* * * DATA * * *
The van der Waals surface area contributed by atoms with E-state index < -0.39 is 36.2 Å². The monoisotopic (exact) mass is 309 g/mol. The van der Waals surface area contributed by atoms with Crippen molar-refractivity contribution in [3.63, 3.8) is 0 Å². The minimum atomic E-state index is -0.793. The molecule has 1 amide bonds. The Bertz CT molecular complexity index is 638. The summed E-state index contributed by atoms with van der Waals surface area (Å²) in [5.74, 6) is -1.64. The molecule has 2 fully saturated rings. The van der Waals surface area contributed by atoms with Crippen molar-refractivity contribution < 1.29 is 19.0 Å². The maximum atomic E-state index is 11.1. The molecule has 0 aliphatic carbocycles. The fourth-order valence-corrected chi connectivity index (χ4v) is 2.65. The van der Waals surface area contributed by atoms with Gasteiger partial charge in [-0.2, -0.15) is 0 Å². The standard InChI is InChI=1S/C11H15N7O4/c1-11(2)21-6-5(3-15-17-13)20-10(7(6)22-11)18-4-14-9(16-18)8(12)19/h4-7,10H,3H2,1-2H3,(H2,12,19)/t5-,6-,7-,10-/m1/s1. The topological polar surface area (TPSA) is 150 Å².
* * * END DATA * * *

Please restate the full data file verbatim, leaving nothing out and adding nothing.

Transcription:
The van der Waals surface area contributed by atoms with E-state index < -0.39 is 36.2 Å². The monoisotopic (exact) mass is 309 g/mol. The van der Waals surface area contributed by atoms with Crippen molar-refractivity contribution in [3.63, 3.8) is 0 Å². The minimum atomic E-state index is -0.793. The molecule has 1 amide bonds. The Bertz CT molecular complexity index is 638. The summed E-state index contributed by atoms with van der Waals surface area (Å²) in [5.74, 6) is -1.64. The molecule has 2 fully saturated rings. The van der Waals surface area contributed by atoms with Crippen molar-refractivity contribution < 1.29 is 19.0 Å². The maximum atomic E-state index is 11.1. The molecule has 0 aliphatic carbocycles. The fourth-order valence-corrected chi connectivity index (χ4v) is 2.65. The van der Waals surface area contributed by atoms with Gasteiger partial charge in [-0.2, -0.15) is 0 Å². The standard InChI is InChI=1S/C11H15N7O4/c1-11(2)21-6-5(3-15-17-13)20-10(7(6)22-11)18-4-14-9(16-18)8(12)19/h4-7,10H,3H2,1-2H3,(H2,12,19)/t5-,6-,7-,10-/m1/s1. The topological polar surface area (TPSA) is 150 Å².